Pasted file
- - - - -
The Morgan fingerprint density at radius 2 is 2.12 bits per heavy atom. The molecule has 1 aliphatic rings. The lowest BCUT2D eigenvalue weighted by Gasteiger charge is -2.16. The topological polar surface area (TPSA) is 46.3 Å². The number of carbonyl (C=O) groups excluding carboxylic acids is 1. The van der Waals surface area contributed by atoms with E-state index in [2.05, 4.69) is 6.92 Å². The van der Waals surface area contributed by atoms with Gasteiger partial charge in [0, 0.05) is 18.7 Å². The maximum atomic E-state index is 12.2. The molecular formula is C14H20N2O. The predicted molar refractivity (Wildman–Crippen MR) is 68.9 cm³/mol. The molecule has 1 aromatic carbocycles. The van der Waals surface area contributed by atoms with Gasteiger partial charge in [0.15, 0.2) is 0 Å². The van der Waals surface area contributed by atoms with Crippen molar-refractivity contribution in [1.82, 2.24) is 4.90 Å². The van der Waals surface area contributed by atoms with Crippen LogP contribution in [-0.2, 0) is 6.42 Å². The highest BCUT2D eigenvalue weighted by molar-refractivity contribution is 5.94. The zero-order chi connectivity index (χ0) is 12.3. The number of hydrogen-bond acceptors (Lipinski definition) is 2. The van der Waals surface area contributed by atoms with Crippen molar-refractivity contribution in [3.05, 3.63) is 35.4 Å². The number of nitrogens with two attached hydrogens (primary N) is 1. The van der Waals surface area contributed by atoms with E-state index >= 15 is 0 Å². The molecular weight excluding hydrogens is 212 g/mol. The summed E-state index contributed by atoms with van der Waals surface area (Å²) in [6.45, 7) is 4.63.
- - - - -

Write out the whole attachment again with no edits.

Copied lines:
The Morgan fingerprint density at radius 2 is 2.12 bits per heavy atom. The molecule has 1 aliphatic rings. The lowest BCUT2D eigenvalue weighted by Gasteiger charge is -2.16. The topological polar surface area (TPSA) is 46.3 Å². The number of carbonyl (C=O) groups excluding carboxylic acids is 1. The van der Waals surface area contributed by atoms with E-state index in [2.05, 4.69) is 6.92 Å². The van der Waals surface area contributed by atoms with Gasteiger partial charge in [0, 0.05) is 18.7 Å². The maximum atomic E-state index is 12.2. The molecular formula is C14H20N2O. The predicted molar refractivity (Wildman–Crippen MR) is 68.9 cm³/mol. The molecule has 1 aromatic carbocycles. The van der Waals surface area contributed by atoms with Gasteiger partial charge in [0.15, 0.2) is 0 Å². The van der Waals surface area contributed by atoms with Crippen molar-refractivity contribution in [1.82, 2.24) is 4.90 Å². The van der Waals surface area contributed by atoms with Crippen LogP contribution in [-0.2, 0) is 6.42 Å². The highest BCUT2D eigenvalue weighted by molar-refractivity contribution is 5.94. The zero-order chi connectivity index (χ0) is 12.3. The number of hydrogen-bond acceptors (Lipinski definition) is 2. The van der Waals surface area contributed by atoms with Crippen molar-refractivity contribution in [3.05, 3.63) is 35.4 Å². The number of nitrogens with two attached hydrogens (primary N) is 1. The van der Waals surface area contributed by atoms with E-state index >= 15 is 0 Å². The molecular weight excluding hydrogens is 212 g/mol. The summed E-state index contributed by atoms with van der Waals surface area (Å²) in [6.45, 7) is 4.63.